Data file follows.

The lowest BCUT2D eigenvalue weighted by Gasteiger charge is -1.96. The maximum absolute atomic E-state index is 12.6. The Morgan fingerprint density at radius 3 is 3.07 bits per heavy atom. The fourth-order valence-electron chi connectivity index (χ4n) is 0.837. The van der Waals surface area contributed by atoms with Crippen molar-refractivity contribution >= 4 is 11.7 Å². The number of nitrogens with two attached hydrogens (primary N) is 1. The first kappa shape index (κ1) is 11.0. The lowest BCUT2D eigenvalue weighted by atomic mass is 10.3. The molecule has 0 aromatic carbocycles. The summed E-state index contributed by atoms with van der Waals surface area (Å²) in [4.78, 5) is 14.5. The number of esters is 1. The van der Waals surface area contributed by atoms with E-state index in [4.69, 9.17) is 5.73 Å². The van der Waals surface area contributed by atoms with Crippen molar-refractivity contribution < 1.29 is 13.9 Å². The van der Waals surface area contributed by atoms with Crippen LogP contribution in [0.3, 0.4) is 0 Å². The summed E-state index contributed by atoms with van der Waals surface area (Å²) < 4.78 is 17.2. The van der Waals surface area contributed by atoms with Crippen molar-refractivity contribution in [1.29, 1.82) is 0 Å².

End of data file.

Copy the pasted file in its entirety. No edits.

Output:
The lowest BCUT2D eigenvalue weighted by Gasteiger charge is -1.96. The maximum absolute atomic E-state index is 12.6. The Morgan fingerprint density at radius 3 is 3.07 bits per heavy atom. The fourth-order valence-electron chi connectivity index (χ4n) is 0.837. The van der Waals surface area contributed by atoms with Crippen molar-refractivity contribution >= 4 is 11.7 Å². The number of nitrogens with two attached hydrogens (primary N) is 1. The first kappa shape index (κ1) is 11.0. The lowest BCUT2D eigenvalue weighted by atomic mass is 10.3. The molecule has 0 aromatic carbocycles. The summed E-state index contributed by atoms with van der Waals surface area (Å²) in [4.78, 5) is 14.5. The number of esters is 1. The van der Waals surface area contributed by atoms with E-state index in [4.69, 9.17) is 5.73 Å². The van der Waals surface area contributed by atoms with Crippen molar-refractivity contribution < 1.29 is 13.9 Å². The van der Waals surface area contributed by atoms with Crippen LogP contribution in [0.3, 0.4) is 0 Å². The summed E-state index contributed by atoms with van der Waals surface area (Å²) < 4.78 is 17.2. The van der Waals surface area contributed by atoms with Crippen molar-refractivity contribution in [1.29, 1.82) is 0 Å².